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Evansville to vote on using electric vehicles

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GINA R. HEINE
December 10, 2007
— Officials are taking another step toward being “greener” in a city that Gov. Jim Doyle has called one of the greenest in the state.

The city council will discuss and vote on an ordinance Tuesday night that would allow the operation of neighborhood electric vehicles on city streets that have a speed limit of 35 mph or less.


The city could be one of the first owners and users of an electric vehicle. The water and light department is looking into getting a two-seat pickup version that could carry 1,000 pounds to use for tasks such as meter reading, said Scott George, water and light superintendent. The public works department may explore the idea, too.


“It looks somewhat like a golf car, but a pickup version of it,” George said.


A neighborhood electric vehicle, or NEV, runs on electricity, so it is plugged in instead of filled up. The top speed is 25 mph, and it runs for about 35 miles before it needs recharging.


Models vary, but they can have doors, windows, heaters and windshield wipers just like cars. Extras include sunroofs and keyless entry. The cars produce no gas emissions.


The vehicles ride like golf carts. George has talked to a Stoughton dealer and took a test drive.


“It just seems a little unusual when you take off because it doesn’t make any noise,” he said.


The city set aside money in this year’s budget to purchase such a vehicle. George has been looking at the Summit SUV-L, which can include a heater and defroster so it can be used year-round, he said.


It would cost about $15,000, and Wisconsin Public Power, a customer-owned electric utility of which Evansville is a member, would offer a grant of up to $5,000 toward the purchase, he said.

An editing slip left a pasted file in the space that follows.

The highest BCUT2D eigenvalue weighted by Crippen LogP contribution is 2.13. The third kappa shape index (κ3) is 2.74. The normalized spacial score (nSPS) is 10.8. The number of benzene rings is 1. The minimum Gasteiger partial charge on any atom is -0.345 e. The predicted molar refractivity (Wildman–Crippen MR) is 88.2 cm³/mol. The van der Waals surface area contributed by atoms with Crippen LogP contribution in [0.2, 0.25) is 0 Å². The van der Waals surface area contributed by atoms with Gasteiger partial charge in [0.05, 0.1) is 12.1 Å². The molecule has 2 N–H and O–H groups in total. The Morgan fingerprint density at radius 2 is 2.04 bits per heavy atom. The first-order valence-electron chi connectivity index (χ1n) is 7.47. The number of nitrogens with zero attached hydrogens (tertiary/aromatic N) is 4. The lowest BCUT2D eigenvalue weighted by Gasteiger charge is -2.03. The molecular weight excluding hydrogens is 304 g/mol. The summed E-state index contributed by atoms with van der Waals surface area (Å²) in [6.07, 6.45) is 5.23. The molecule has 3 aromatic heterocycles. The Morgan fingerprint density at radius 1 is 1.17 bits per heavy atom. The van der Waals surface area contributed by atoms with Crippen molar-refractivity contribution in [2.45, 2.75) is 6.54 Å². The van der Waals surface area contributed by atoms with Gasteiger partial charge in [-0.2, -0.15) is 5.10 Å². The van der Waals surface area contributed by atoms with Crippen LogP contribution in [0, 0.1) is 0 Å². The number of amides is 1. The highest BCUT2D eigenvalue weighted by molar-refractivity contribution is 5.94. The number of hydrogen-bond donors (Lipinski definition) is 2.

The estimated cost of using a neighborhood electric vehicle in this area is one penny a mile, said Tim Thompson, who owns Green Auto, a Janesville dealership of the vehicles that opened in August. That compares to 15 cents a mile for those who get 20 miles per gallon of $3 gas, he said.


The city of Evansville looked into this issue in spring, but decided to wait until the state Legislature passed an amendment that changed the registration process, City Administrator Dan Wietecha said.


Last month, Doyle signed the amendment into law, which now puts registration of the neighborhood electric vehicles into the hands of the state Department of Transportation instead of each municipality.


Registration would be more like a motorcycle or moped than a car, and the plates would be $23 and good for two years, Thompson said.


The state has authorized the use of the vehicles on city streets, but each municipality has to opt-in by passing an ordinance, he said.


Therefore, it’s showing up on meeting agendas throughout the area.


Beloit just approved an ordinance to allow the vehicles, the Janesville City Council will hear a first reading on an ordinance Monday night and several other cities such as Milton, Whitewater, Delavan and Madison are discussing it, Thompson said.


Having the city of Evansville pass the ordinance and buy a vehicle has two benefits, Wietecha said.


“I think it’s definitely a cost-effective means for some of the short little trips that don’t require having a truck,” he said. “And it’s just a matter of leading by example.”


If you go

The Evansville City Council on Tuesday will discuss and possibly vote on an ordinance allowing the operation of neighborhood electric vehicles on city streets that have a speed limit of 35 mph or less.


The meeting is at 6:30 p.m. at city hall, 31 S. Madison St., Evansville.



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